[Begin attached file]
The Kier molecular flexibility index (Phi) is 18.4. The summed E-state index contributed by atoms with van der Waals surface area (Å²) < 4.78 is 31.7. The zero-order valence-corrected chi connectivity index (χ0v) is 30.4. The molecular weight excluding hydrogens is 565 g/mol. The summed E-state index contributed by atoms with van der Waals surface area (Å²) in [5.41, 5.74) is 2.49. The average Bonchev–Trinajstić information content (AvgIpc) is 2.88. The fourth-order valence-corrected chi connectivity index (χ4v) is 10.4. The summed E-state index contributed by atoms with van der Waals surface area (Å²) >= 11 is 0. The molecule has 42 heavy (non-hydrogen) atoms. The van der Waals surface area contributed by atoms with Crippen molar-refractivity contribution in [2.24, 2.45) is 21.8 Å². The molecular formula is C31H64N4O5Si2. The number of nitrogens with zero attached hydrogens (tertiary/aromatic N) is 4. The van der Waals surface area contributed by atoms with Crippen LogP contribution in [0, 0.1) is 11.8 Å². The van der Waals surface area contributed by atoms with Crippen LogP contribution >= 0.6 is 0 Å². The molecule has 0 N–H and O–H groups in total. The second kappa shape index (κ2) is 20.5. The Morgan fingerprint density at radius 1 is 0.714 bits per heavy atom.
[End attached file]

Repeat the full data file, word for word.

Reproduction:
The Kier molecular flexibility index (Phi) is 18.4. The summed E-state index contributed by atoms with van der Waals surface area (Å²) < 4.78 is 31.7. The zero-order valence-corrected chi connectivity index (χ0v) is 30.4. The molecular weight excluding hydrogens is 565 g/mol. The summed E-state index contributed by atoms with van der Waals surface area (Å²) in [5.41, 5.74) is 2.49. The average Bonchev–Trinajstić information content (AvgIpc) is 2.88. The fourth-order valence-corrected chi connectivity index (χ4v) is 10.4. The summed E-state index contributed by atoms with van der Waals surface area (Å²) >= 11 is 0. The molecule has 42 heavy (non-hydrogen) atoms. The van der Waals surface area contributed by atoms with Crippen molar-refractivity contribution in [2.24, 2.45) is 21.8 Å². The molecular formula is C31H64N4O5Si2. The number of nitrogens with zero attached hydrogens (tertiary/aromatic N) is 4. The van der Waals surface area contributed by atoms with Crippen LogP contribution in [0, 0.1) is 11.8 Å². The van der Waals surface area contributed by atoms with Crippen LogP contribution >= 0.6 is 0 Å². The molecule has 0 N–H and O–H groups in total. The second kappa shape index (κ2) is 20.5. The Morgan fingerprint density at radius 1 is 0.714 bits per heavy atom.